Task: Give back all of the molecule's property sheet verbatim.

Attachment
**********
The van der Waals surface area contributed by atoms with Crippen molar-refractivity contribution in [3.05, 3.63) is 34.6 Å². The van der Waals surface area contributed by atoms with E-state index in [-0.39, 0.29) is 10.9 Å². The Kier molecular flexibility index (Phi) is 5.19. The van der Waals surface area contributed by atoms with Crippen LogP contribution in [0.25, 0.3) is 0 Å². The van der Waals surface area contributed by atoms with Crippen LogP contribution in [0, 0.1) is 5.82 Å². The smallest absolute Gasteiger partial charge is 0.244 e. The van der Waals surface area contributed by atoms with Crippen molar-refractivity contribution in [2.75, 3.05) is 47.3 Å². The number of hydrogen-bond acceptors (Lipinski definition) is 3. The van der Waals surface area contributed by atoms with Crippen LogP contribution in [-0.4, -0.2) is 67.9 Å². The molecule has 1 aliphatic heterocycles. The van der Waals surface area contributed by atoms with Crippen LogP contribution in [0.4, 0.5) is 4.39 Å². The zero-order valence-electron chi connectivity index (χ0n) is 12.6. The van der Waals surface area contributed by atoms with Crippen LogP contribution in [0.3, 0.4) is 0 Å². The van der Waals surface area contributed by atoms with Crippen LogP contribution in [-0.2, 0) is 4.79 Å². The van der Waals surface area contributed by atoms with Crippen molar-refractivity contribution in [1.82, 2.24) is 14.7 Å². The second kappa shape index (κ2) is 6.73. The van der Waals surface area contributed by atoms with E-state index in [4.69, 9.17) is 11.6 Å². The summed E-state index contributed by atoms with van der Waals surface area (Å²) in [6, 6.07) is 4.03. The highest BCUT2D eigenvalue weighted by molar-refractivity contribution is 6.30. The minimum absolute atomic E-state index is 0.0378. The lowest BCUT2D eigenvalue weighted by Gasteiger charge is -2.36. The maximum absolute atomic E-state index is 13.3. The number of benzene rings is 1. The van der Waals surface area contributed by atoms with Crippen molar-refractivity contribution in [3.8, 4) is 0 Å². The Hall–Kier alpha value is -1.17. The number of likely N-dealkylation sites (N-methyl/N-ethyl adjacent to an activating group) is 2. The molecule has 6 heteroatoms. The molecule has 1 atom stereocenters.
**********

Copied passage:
The van der Waals surface area contributed by atoms with Crippen molar-refractivity contribution in [3.05, 3.63) is 34.6 Å². The van der Waals surface area contributed by atoms with E-state index in [-0.39, 0.29) is 10.9 Å². The Kier molecular flexibility index (Phi) is 5.19. The van der Waals surface area contributed by atoms with Crippen LogP contribution in [0.25, 0.3) is 0 Å². The van der Waals surface area contributed by atoms with Crippen LogP contribution in [0, 0.1) is 5.82 Å². The smallest absolute Gasteiger partial charge is 0.244 e. The van der Waals surface area contributed by atoms with Crippen molar-refractivity contribution in [2.75, 3.05) is 47.3 Å². The number of hydrogen-bond acceptors (Lipinski definition) is 3. The van der Waals surface area contributed by atoms with Crippen LogP contribution in [-0.4, -0.2) is 67.9 Å². The molecule has 1 aliphatic heterocycles. The van der Waals surface area contributed by atoms with Crippen LogP contribution in [0.4, 0.5) is 4.39 Å². The zero-order valence-electron chi connectivity index (χ0n) is 12.6. The van der Waals surface area contributed by atoms with Crippen LogP contribution in [0.3, 0.4) is 0 Å². The van der Waals surface area contributed by atoms with Crippen LogP contribution in [-0.2, 0) is 4.79 Å². The van der Waals surface area contributed by atoms with Crippen molar-refractivity contribution in [1.82, 2.24) is 14.7 Å². The second kappa shape index (κ2) is 6.73. The van der Waals surface area contributed by atoms with E-state index in [4.69, 9.17) is 11.6 Å². The summed E-state index contributed by atoms with van der Waals surface area (Å²) in [6, 6.07) is 4.03. The highest BCUT2D eigenvalue weighted by molar-refractivity contribution is 6.30. The minimum absolute atomic E-state index is 0.0378. The lowest BCUT2D eigenvalue weighted by Gasteiger charge is -2.36. The maximum absolute atomic E-state index is 13.3. The number of benzene rings is 1. The van der Waals surface area contributed by atoms with Crippen molar-refractivity contribution in [3.8, 4) is 0 Å². The Hall–Kier alpha value is -1.17. The number of likely N-dealkylation sites (N-methyl/N-ethyl adjacent to an activating group) is 2. The molecule has 6 heteroatoms. The molecule has 1 atom stereocenters.